|Homeless on the streets of Galway, May 2019|
In my part of Galway, a young man running for the local elections told one of my neighbours recently that he had never heard of Direct Provision.
The system which the Irish State has used to detain asylum-seekers for almost two decades somehow slipped under his radar.
A system which has made some business people, no doubt many of them supporters of his party, very rich indeed had never entered his consciousness before he began to canvass householders across the city.
But, sure, it doesn’t matter.
He’s a sound lad and he used to be a mighty footballer.
He's the new face of the most popular political party in the land.
He wears a shiny suit and, sure, what more do you want from a local politician? He might even swing a planning application for a member of your family sometime in the future.
Another young(ish) man from his party, who happens to be the Minister for Housing, announced this week that young people in our cities should be “excited” by the prospect of co-living apartment schemes.
The en-suite bedrooms proposed are smaller than the recommended minimum size for a disabled parking space and young workers or students should be delighted to fork out €1,300 per month for these tiny rooms with no kitchen facilities.
As a young man in the late 1980s and early 1990s, I remember being shocked by the tiny bedsits some of my friends were living in on weekend visits to Dublin.
It seems the solution to our appalling housing crisis, with 10,300 people now homeless, is to return to the bedsits of the 20th century or the tenement slums of the 19th century, while business people in suits – the kind of people who vote for Fine Gael – can celebrate the huge profits to be made from other people’s misery.
|The scale of the homelessness crisis is unprecedented|
But we vote for these people, don’t we?
We vote for the kind of people who left my 93-year old relative lying on a hospital trolley for 48 hours last summer.
As I sat beside him for hours and hours, losing hope, I didn’t dare to complain.
Because that’s not the Irish way, that’s just the way it is, and anyway you might just be punished if you dare to speak out.
You wouldn’t want to be left an extra day without a bed because you made a complaint now, would you?
|Third world conditions in an Irish public hospital|
We all know there have been crises in health care and housing for a decade and yet here they are again, knocking on our doors, filling us full of promises five years on from the last round of promises which led to very little or no action.
In my city, the men in shiny suits tell us we badly need a bypass.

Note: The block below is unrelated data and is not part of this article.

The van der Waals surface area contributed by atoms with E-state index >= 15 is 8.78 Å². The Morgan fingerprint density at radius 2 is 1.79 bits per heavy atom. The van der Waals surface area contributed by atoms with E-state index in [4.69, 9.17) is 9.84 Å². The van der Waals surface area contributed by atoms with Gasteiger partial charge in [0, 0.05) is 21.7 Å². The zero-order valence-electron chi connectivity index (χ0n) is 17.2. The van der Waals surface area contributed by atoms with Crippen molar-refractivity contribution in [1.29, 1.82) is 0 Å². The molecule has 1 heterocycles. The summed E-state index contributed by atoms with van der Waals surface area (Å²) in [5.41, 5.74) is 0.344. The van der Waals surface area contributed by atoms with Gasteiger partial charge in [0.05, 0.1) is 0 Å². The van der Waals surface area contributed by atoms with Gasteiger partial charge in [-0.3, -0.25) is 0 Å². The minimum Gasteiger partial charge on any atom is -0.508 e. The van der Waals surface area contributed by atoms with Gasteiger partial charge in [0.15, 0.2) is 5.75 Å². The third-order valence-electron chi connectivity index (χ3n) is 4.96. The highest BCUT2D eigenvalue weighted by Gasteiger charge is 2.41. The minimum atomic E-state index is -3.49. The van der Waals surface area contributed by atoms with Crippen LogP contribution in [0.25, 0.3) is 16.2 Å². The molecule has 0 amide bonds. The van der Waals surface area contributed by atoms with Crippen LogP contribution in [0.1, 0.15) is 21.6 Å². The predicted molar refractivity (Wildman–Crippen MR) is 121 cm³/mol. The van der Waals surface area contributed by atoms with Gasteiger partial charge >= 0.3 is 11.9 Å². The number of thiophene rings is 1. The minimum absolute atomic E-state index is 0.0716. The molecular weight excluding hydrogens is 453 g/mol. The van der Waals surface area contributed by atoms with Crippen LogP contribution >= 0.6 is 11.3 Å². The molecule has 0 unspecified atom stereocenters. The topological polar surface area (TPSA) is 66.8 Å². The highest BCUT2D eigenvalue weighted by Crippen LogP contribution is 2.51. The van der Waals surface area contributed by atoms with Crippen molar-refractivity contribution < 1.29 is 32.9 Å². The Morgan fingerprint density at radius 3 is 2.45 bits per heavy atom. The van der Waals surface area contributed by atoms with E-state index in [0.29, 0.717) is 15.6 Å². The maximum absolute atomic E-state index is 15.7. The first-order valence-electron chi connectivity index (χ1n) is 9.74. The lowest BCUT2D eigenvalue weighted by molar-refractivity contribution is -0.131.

As the climate teeters on the brink of catastrophe, an urban roadway through one of the most beautiful parts of the city is the solution to the city’s chronic traffic problem.
No talk of buses, trams, or bicycles, when planners cannot think beyond the car, even as some of the children of the city are experiencing an obesity epidemic.
At the primary school I pass every morning, the road was widened on both sides to make more room for the parents’ cars. And yet they still double or treble park when dropping off the youngsters in the mornings.
It never entered the minds of the planners, or the local politicians, to look for alternatives to the car or to point out to parents that it might be a good thing for the youngsters if they could walk, cycle, or take the bus to school.
|Plans are in place for a motorway to destroy a green area of Galway|
Across the city, in another ward, a councillor in a shiny suit has become adept at making slick videos.
He walked through the city centre last year to make a video about buskers. Only he didn’t actually speak to any of the buskers themselves.
In the Capital of Culture 2020, it’s all about business and not so much about culture. Why bother talking to the artists who give the city such a welcoming atmosphere when there are businessmen to listen to and bucks to be made?
Funny, I have never, ever met a tourist who has told me he or she has left Galway with treasured memories of the British-owned shops along the high street.
They tend to love our city for its street life, for its vagabond performers, but try telling that to our local politicians who are more interested in looking after investor landlords than solving the needs of the hundreds of thousands of people who are struggling to pay the rent on time.
The street performers, the artists, the vagabonds, and the ordinary working class people are being driven out of our cities and out of their homes by politicians who have done so little to provide social housing or control spiralling rents since they last came knocking on our doors five years ago.
It’s actually monstrous that so few people (investors, landlords, bankers, developers) are benefiting so much from the troubles and struggles of so many.
So many people I know have no money at the end of each month.
So many with “zero hour” contracts or par-time work barely earn enough to pay the average rent in Irish cities.
So many people worry at night that they are just a week or two without work, in jobs with no security, away from not having enough money to pay the ridiculously high rents on their homes.
So many people I know believe – sorry, know – they inhabit a different planet from smooth talking Government Ministers like Eoghan Murphy, with his proclamation that the young should be “excited” by paying €1,300 per month to live in a shoebox on the edge of town.
But I guess it’s our own fault.
After all, don’t we vote for these “shysters” with their promises time after time?
-- * Ciaran Tierney won the Irish Current Affairs and Politics Blog of the Year award at the Tramline, Dublin, in October 2018. Find him on Facebook or